The Ministry of Public Health (MOPH) of Thailand, the National Health Security Office (NHSO) of Thailand, the Faculty of Medicine Siriraj Hospital, Mahidol University, the Thai Association for the Study of the Liver Disease (THASL), and the non-profit research organization Drugs for Neglected Diseases initiative (DNDi) have combined forces to tackle hepatitis C.
This public-health-focused collaboration, within the framework of Thailand’s National Strategic Plan on Viral Hepatitis, aims to contribute to the goal of eliminating hepatitis C (HCV) as a public health problem in Thailand by addressing persistent barriers in access to life-saving treatments and diagnostics.
HCV is known as a ‘silent killer’ because 80% of people living with the disease remain asymptomatic for years, before developing complications that can include liver disease, cirrhosis, and cancer. Although an estimated 300,000 people die from HCV every year, only a small fraction of people with the disease receive treatment. In recent years, the price of direct-acting antiviral (DAA) treatments have fallen, but not enough for countries to enable wide-scale roll-out of treatment or implement national test-and-treat strategies that could accelerate efforts to eliminate HCV as a public health problem. Early diagnosis and initiation of treatment is crucial towards preventing health problems as a result from infection and also to avoid transmission of the virus.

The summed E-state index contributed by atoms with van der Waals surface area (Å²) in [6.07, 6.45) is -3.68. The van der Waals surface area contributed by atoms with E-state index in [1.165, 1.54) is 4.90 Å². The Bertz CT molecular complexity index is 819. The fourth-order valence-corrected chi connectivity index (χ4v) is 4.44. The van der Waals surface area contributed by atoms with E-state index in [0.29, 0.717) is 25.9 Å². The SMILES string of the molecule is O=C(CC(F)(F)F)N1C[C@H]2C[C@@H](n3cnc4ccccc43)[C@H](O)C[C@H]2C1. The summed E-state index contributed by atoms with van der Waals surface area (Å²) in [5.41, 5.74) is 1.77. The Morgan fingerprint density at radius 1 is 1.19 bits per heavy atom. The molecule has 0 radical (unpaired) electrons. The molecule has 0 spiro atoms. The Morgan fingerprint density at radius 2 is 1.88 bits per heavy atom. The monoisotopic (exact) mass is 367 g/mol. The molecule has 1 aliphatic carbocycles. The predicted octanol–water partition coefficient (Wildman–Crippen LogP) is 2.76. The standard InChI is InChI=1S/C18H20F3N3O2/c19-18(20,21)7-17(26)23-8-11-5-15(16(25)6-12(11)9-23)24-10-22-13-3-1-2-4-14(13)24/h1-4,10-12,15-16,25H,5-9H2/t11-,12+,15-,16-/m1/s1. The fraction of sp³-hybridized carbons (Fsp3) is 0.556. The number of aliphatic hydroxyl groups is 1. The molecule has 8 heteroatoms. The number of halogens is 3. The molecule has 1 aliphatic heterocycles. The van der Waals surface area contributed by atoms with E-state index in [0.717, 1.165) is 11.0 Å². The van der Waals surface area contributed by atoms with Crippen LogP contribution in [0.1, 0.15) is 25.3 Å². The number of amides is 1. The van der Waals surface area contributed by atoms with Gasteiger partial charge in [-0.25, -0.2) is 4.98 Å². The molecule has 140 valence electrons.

In the South-East Asia and Western Pacific regions, an estimated 20 million people are chronically infected with HCV. Rapid scale-up of diagnosis and treatment is vital to reducing the burden of disease, which is not decreasing globally despite the fact that simple, safe, and effective treatments have existed for nearly a decade. In Thailand, an estimated 378,000 people living with hepatitis C as of 2020, amounting to 0.5% of the population aged between 15 and 64.
‘My hope is we can achieve elimination by 2030. This partnership statement is testament to our country taking bold steps towards a patient-focused approach for hepatitis C patients. Having access to more choices of DAAs is key in Thailand’s journey towards eliminating hepatitis C by 2030. We need a strong public health approach to ensure more DAAs, including ravidasvir, are available in Thailand so that treatment is affordable for our national programme to treat more patients with hepatitis C,’ said Prof. Dr Prasit Watanapa, Dean of Faculty of Medicine Siriraj Hospital, Mahidol University, Thailand.
Thailand has a long history of efforts to tackle HCV, including a recently concluded a Phase II/III clinical trial to assess the safety, efficacy, tolerability, pharmacokinetics, and acceptability of 12- and 24-week regimens combining the DAAs, ravidasvir and sofosbuvir, which together form an affordable HCV treatment, first registered in Malaysia in 2021. The clinical trial was co-sponsored by the Ministry of Public Health of Thailand and implemented with strong support from numerous Thai partners, with the aim of bringing this new treatment regimen to the people of Thailand.